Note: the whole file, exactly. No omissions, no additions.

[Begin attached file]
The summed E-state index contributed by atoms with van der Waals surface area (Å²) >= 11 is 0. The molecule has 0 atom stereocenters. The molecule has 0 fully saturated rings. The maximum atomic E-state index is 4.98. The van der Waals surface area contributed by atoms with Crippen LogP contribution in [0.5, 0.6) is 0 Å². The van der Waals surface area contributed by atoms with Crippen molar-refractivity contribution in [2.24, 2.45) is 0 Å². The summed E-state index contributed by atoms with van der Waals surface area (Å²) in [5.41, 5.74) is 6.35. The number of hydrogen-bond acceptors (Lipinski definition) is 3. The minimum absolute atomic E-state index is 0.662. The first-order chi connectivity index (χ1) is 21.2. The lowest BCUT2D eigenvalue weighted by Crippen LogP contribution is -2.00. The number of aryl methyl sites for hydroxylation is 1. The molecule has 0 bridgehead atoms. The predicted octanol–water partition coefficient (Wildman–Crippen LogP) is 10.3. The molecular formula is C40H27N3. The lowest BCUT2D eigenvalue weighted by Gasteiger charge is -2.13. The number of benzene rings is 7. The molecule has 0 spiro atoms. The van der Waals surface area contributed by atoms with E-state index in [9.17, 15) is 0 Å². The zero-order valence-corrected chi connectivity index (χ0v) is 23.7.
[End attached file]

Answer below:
The summed E-state index contributed by atoms with van der Waals surface area (Å²) >= 11 is 0. The molecule has 0 atom stereocenters. The molecule has 0 fully saturated rings. The maximum atomic E-state index is 4.98. The van der Waals surface area contributed by atoms with Crippen LogP contribution in [0.5, 0.6) is 0 Å². The van der Waals surface area contributed by atoms with Crippen molar-refractivity contribution in [2.24, 2.45) is 0 Å². The summed E-state index contributed by atoms with van der Waals surface area (Å²) in [5.41, 5.74) is 6.35. The number of hydrogen-bond acceptors (Lipinski definition) is 3. The minimum absolute atomic E-state index is 0.662. The first-order chi connectivity index (χ1) is 21.2. The lowest BCUT2D eigenvalue weighted by Crippen LogP contribution is -2.00. The number of aryl methyl sites for hydroxylation is 1. The molecule has 0 bridgehead atoms. The predicted octanol–water partition coefficient (Wildman–Crippen LogP) is 10.3. The molecular formula is C40H27N3. The lowest BCUT2D eigenvalue weighted by Gasteiger charge is -2.13. The number of benzene rings is 7. The molecule has 0 spiro atoms. The van der Waals surface area contributed by atoms with E-state index in [9.17, 15) is 0 Å². The zero-order valence-corrected chi connectivity index (χ0v) is 23.7.